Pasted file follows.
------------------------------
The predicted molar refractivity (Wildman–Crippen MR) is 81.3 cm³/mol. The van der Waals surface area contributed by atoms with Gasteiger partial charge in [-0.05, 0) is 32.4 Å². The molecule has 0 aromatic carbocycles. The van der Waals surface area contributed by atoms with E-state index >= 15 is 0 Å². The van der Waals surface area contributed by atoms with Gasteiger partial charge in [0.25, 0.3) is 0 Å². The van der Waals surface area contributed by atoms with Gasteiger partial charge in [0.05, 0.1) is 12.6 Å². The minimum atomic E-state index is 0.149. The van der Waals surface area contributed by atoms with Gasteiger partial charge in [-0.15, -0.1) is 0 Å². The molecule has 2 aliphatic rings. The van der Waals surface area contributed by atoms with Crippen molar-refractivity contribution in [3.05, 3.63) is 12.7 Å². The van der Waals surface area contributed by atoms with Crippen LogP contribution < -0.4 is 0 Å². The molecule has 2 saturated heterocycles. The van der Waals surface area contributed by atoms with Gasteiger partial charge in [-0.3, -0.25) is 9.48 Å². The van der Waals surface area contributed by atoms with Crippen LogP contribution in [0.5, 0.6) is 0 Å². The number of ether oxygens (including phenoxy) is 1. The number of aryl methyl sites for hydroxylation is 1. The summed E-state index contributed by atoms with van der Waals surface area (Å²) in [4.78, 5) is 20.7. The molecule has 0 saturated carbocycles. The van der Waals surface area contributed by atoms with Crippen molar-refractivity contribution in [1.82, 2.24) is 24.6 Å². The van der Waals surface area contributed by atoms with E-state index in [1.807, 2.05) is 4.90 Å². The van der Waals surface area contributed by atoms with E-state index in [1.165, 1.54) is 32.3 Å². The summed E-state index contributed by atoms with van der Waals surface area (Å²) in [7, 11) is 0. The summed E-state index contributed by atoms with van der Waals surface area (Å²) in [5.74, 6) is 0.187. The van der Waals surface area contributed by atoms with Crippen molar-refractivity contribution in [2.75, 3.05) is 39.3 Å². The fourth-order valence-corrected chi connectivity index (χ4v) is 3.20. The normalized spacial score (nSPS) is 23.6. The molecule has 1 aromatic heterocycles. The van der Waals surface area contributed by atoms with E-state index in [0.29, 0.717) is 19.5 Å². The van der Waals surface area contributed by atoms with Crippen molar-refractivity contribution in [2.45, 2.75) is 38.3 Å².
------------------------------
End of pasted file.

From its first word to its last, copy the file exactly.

The predicted molar refractivity (Wildman–Crippen MR) is 81.3 cm³/mol. The van der Waals surface area contributed by atoms with Gasteiger partial charge in [-0.05, 0) is 32.4 Å². The molecule has 0 aromatic carbocycles. The van der Waals surface area contributed by atoms with E-state index >= 15 is 0 Å². The van der Waals surface area contributed by atoms with Gasteiger partial charge in [0.25, 0.3) is 0 Å². The van der Waals surface area contributed by atoms with Gasteiger partial charge in [0.05, 0.1) is 12.6 Å². The minimum atomic E-state index is 0.149. The van der Waals surface area contributed by atoms with Gasteiger partial charge in [-0.15, -0.1) is 0 Å². The molecule has 2 aliphatic rings. The van der Waals surface area contributed by atoms with Crippen molar-refractivity contribution in [3.05, 3.63) is 12.7 Å². The van der Waals surface area contributed by atoms with Crippen LogP contribution < -0.4 is 0 Å². The molecule has 2 saturated heterocycles. The van der Waals surface area contributed by atoms with Gasteiger partial charge in [-0.3, -0.25) is 9.48 Å². The van der Waals surface area contributed by atoms with Crippen LogP contribution in [0.5, 0.6) is 0 Å². The number of ether oxygens (including phenoxy) is 1. The number of aryl methyl sites for hydroxylation is 1. The summed E-state index contributed by atoms with van der Waals surface area (Å²) in [4.78, 5) is 20.7. The molecule has 0 saturated carbocycles. The van der Waals surface area contributed by atoms with Crippen molar-refractivity contribution in [1.82, 2.24) is 24.6 Å². The van der Waals surface area contributed by atoms with E-state index in [1.807, 2.05) is 4.90 Å². The van der Waals surface area contributed by atoms with E-state index in [1.165, 1.54) is 32.3 Å². The summed E-state index contributed by atoms with van der Waals surface area (Å²) in [7, 11) is 0. The summed E-state index contributed by atoms with van der Waals surface area (Å²) in [5.74, 6) is 0.187. The van der Waals surface area contributed by atoms with Crippen molar-refractivity contribution in [2.75, 3.05) is 39.3 Å². The fourth-order valence-corrected chi connectivity index (χ4v) is 3.20. The normalized spacial score (nSPS) is 23.6. The molecule has 1 aromatic heterocycles. The van der Waals surface area contributed by atoms with E-state index in [0.29, 0.717) is 19.5 Å². The van der Waals surface area contributed by atoms with Crippen molar-refractivity contribution in [2.45, 2.75) is 38.3 Å².